03.25.2010 04:02 PM
Originally featured on BroadcastEngineering.com
Rogers Sportsnet ensures compliance with Volicon Observer

Canadian-based provider of live, HD sports programs Rogers Sportsnet is using Volicon’s Observer system to log and monitor programs on its four regional sports channels. The Observer replaced a videotape-based logging system with an automatic, comprehensive digital solution to verify compliance with Canadian broadcasting regulations.

The network’s old system was very time- and labor-intensive, and required staff members to manually search through recordings to find requested clips. Other people had to be sure the tapes were loaded and they had to keep careful logs of every recording to make sure nothing went missing. With the Observer, the system is continuously recording in the background, so finding clips is a quick and easy search that can be performed from any desktop.

Like all Canadian broadcasters, Rogers Sportsnet is mandated by the Canadian Radio-television and Telecommunications Commission (CRTC) to maintain a video log of the output for all of its stations over a 31-day period. The log is used to verify that the network is in compliance with the CRTC's closed-captioning, descriptive audio and other requirements.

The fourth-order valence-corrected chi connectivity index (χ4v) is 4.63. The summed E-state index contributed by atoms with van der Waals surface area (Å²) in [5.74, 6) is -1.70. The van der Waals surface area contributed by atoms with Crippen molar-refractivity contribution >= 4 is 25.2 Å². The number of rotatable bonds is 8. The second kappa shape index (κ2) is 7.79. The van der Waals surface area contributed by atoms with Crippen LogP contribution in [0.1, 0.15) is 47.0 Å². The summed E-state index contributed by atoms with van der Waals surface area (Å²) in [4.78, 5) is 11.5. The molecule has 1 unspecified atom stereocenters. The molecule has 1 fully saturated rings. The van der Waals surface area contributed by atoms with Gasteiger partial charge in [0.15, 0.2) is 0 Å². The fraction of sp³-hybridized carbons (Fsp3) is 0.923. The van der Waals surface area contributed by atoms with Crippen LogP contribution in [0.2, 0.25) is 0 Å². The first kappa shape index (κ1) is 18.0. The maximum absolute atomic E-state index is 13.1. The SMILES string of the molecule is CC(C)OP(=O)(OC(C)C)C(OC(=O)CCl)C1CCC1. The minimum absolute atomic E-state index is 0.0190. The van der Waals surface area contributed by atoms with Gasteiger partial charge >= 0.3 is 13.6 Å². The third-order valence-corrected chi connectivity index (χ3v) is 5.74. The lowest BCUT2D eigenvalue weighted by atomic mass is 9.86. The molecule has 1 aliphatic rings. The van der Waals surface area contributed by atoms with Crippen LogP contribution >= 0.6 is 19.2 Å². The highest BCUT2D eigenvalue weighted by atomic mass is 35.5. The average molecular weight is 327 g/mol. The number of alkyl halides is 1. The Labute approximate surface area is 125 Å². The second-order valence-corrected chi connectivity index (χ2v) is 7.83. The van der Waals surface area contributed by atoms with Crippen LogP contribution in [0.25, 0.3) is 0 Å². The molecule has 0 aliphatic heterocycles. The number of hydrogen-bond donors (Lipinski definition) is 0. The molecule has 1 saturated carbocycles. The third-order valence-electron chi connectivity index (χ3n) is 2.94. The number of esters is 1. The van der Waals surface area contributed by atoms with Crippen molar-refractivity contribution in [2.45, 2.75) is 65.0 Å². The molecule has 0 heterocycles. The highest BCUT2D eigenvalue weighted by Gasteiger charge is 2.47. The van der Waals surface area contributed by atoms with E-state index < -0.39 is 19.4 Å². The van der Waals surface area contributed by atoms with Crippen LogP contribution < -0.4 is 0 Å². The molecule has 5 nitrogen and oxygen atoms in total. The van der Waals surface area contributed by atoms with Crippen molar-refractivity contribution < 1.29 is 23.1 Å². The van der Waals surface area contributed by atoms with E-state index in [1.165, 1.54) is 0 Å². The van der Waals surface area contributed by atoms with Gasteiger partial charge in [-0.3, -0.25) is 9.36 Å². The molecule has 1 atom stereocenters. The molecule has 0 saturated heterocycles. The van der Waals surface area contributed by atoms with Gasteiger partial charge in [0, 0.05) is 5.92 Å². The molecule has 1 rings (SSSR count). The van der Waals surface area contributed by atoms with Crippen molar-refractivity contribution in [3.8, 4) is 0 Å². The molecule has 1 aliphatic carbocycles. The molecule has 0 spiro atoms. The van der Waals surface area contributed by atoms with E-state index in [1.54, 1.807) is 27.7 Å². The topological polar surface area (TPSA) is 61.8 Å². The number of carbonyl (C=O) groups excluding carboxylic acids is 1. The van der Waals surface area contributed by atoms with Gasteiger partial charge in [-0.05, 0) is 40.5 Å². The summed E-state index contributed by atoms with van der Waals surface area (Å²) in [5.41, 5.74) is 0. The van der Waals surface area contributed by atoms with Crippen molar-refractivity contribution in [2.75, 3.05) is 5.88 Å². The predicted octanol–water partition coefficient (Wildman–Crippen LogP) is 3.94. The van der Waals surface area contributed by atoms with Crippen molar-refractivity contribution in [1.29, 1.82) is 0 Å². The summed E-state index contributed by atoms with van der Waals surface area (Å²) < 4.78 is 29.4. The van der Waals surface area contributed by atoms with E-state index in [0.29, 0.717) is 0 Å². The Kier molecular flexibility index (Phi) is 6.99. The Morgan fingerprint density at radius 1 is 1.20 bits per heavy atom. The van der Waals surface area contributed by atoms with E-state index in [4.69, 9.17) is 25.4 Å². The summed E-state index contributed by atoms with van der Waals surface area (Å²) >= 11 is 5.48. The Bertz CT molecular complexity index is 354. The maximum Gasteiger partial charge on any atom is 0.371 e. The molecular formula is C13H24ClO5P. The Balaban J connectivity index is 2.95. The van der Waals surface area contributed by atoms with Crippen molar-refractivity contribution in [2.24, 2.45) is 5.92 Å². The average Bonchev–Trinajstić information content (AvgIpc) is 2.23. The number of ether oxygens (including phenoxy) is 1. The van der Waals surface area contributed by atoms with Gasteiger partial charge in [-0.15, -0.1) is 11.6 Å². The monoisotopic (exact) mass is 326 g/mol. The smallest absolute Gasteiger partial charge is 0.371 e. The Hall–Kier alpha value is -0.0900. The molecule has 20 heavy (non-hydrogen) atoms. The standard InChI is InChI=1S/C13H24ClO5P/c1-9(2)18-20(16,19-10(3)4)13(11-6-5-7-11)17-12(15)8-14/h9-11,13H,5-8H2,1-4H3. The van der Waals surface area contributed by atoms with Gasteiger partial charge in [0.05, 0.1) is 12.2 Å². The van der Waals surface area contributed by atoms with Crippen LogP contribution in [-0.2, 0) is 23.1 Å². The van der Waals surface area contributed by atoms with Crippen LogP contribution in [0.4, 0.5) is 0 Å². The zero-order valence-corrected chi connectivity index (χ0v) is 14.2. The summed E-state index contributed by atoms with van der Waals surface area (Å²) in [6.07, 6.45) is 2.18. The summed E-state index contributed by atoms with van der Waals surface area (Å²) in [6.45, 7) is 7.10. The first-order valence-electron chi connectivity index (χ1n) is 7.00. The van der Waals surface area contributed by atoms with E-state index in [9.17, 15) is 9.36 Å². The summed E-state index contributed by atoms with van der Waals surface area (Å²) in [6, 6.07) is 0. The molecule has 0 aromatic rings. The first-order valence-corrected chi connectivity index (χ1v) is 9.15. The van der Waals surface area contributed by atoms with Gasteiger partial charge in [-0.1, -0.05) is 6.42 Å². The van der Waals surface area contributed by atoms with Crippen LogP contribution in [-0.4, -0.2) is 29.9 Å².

The Observer simultaneously records aired video and audio for the SD and HD broadcasts of the network's four channels, Sportsnet East, Sportsnet Ontario, Sportsnet West and Sportsnet Pacific, as well as all associated metadata including closed-captioning, V-chip data and descriptive audio. Because any authorized user can log into the Observer from a Web browser and quickly retrieve specific video clips, the system has also proven valuable to the sales and marketing staff to verify with clients that advertising ran as scheduled.

Post New Comment
If you are already a member, or would like to receive email alerts as new comments are
made, please login or register.

Enter the code shown above:

(Note: If you cannot read the numbers in the above
image, reload the page to generate a new one.)

No Comments Found

Thursday 11:07 AM
The Best Deconstruction of a 4K Shoot You'll Ever Read
With higher resolutions and larger HD screens, wide shots using very wide lenses can be a problem because they allow viewers to see that infinity doesn’t quite resolve into perfect sharpness.

Featured Articles
Discover TV Technology